Determination of antibiotic resistance of Salmonella isolated from pork, beef, and chicken meat at the retail markets in Hanoi


  • Nguyen Thanh Viet
  • Nghiem Ngoc Minh
  • Vo Thi Bich Thuy



Antibiotic resistance, retail meat, Salmonella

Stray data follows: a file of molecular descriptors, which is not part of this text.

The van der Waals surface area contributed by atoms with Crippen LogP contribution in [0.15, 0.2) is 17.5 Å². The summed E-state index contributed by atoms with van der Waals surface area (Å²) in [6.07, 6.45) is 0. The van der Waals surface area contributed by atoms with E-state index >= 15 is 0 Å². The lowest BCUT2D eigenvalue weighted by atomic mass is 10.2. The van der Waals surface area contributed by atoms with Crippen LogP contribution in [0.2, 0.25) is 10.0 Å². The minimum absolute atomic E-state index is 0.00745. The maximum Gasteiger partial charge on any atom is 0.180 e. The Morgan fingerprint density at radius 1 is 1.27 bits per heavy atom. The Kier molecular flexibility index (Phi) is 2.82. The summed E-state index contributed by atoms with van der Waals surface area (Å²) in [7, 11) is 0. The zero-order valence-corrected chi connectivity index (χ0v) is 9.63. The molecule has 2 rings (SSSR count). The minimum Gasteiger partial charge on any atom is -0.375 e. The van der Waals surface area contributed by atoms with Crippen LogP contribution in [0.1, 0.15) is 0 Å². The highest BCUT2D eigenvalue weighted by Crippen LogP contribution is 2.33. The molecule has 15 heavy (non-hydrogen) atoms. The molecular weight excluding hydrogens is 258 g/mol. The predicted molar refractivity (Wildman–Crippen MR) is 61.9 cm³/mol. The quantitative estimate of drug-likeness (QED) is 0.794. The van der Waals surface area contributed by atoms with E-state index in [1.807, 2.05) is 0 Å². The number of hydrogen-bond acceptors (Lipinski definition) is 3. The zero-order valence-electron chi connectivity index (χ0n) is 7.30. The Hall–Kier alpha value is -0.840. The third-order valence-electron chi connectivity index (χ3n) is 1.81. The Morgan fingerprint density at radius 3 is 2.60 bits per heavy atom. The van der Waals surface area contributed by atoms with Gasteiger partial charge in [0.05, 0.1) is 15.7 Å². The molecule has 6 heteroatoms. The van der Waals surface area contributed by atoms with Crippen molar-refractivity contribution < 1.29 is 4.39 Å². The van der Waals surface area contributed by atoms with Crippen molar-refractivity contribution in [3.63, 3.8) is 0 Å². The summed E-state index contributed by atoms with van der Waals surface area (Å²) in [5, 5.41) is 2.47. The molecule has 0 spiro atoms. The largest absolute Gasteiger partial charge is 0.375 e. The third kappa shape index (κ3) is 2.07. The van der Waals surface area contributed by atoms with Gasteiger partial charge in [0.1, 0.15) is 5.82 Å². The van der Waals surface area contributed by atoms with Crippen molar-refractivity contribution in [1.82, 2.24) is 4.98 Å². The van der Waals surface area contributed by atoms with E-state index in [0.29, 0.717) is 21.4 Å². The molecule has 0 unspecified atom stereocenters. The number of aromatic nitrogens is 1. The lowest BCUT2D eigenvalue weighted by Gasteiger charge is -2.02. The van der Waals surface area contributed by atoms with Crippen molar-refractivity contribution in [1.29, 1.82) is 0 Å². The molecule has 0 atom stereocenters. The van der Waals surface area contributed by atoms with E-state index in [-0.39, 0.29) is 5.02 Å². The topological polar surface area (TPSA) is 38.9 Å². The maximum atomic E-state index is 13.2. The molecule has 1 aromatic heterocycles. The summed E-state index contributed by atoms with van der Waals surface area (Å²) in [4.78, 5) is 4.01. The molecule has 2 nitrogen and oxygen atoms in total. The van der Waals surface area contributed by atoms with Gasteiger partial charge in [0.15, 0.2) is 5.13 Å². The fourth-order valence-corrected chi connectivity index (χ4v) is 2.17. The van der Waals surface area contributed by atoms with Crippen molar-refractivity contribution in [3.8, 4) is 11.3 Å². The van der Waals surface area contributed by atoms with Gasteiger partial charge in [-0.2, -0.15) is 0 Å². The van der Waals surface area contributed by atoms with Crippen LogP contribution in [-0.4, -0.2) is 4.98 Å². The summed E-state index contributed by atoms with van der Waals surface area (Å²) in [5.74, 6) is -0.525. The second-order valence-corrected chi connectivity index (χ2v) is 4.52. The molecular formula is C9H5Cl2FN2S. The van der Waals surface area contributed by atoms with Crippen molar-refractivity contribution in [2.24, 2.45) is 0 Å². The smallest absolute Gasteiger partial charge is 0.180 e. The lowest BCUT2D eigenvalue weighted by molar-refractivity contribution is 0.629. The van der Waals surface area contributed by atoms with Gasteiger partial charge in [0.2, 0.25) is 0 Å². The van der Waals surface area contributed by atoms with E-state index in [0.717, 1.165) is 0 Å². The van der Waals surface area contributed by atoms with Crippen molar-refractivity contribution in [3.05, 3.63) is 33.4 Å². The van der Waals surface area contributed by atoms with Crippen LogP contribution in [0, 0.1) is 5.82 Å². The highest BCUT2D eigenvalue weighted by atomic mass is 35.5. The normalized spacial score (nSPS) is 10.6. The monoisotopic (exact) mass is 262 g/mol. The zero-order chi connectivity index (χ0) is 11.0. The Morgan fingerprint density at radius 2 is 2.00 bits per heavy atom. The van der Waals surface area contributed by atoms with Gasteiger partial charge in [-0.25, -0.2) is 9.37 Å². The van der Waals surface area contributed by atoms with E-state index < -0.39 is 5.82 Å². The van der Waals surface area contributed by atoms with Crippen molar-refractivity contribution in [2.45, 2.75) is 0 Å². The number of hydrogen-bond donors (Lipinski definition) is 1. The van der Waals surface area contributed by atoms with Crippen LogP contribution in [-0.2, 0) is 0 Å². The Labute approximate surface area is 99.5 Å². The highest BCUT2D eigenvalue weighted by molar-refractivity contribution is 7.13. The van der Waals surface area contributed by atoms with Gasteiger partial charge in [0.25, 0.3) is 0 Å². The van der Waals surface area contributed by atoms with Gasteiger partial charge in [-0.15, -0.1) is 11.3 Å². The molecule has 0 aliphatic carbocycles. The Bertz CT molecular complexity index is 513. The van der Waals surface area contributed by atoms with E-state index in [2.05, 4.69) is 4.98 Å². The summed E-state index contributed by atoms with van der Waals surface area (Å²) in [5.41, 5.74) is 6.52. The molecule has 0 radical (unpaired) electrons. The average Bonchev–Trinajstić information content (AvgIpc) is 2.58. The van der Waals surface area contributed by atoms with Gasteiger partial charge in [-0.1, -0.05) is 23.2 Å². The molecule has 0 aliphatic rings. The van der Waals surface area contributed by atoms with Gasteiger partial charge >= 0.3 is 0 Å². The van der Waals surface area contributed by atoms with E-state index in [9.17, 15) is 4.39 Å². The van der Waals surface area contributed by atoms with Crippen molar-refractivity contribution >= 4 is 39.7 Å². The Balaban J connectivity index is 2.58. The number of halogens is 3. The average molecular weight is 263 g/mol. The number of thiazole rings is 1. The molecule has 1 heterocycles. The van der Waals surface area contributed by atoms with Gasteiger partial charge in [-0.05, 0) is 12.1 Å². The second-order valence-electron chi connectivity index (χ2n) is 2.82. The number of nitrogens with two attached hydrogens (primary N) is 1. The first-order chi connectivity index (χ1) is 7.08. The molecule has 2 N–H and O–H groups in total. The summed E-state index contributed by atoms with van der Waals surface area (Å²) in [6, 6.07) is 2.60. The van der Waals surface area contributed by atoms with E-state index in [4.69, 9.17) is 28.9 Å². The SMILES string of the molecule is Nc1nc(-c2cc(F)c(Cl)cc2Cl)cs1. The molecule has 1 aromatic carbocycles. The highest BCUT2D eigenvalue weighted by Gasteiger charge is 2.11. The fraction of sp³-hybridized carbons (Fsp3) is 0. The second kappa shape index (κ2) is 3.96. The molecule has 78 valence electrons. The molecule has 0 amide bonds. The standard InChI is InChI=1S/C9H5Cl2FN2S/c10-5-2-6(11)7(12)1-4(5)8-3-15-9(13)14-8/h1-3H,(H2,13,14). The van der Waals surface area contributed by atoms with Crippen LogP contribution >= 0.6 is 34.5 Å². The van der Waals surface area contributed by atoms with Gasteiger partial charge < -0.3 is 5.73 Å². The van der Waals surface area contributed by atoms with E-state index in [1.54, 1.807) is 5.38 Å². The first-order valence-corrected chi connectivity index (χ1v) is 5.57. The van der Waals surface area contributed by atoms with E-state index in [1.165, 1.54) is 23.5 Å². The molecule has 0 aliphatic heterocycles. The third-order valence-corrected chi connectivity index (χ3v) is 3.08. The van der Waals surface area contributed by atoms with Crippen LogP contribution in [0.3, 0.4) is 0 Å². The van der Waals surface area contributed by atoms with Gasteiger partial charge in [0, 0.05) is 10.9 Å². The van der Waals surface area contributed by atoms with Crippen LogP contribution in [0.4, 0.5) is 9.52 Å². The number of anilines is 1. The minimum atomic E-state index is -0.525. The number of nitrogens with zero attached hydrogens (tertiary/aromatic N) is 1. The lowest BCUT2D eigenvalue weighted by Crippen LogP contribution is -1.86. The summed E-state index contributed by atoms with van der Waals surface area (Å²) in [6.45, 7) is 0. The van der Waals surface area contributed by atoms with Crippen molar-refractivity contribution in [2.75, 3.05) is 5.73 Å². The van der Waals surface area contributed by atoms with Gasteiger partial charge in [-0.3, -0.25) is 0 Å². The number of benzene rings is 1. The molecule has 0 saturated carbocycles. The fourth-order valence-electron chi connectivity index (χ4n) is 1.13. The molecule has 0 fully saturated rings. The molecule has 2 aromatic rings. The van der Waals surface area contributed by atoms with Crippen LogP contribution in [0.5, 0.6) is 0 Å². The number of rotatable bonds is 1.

Salmonella resistance to antimicrobials is a major health problem in the world. Thus, we conducted a cross-sectional study to determine the prevalence of Salmonella serovars isolates from retail meats in Ha Noi and their susceptibility to 8 antimicrobials commonly used in the treatment and growth promotion in domestic livestocks in Vietnam. Salmonella was detected in 25/90 (27.8%) samples. Nine different serovars were identified, including S. Typhimurium (44%), S. Derby (16%), S. Warragul, S. Indiana, S. Rissen (8%), and S. London, Meleagridis, Give, Assine (4%). S. Typhimurium (44 %) is the most prevalent types. Resistance to at least one antibiotic was showed in 13 strains (52%). All isolates were 44% (11/25) resistant to streptomycin and tetracycline, 32% (8/25) resistant to chloramphenicol. The multiple antimicrobial resistance accounted for 69.2% of isolates (9/13). All strains were susceptible to ceftazidime. This data indicated that the retail meats could constitute a source of human exposure to multidrug-resistant Salmonella and therefore could be considered a potential vehicle of resistant Salmonella foodborne diseases. There is an urgent need for surveillance and control programmes on Salmonella and use of antimicrobials in Vietnam to protect the health of consumers.


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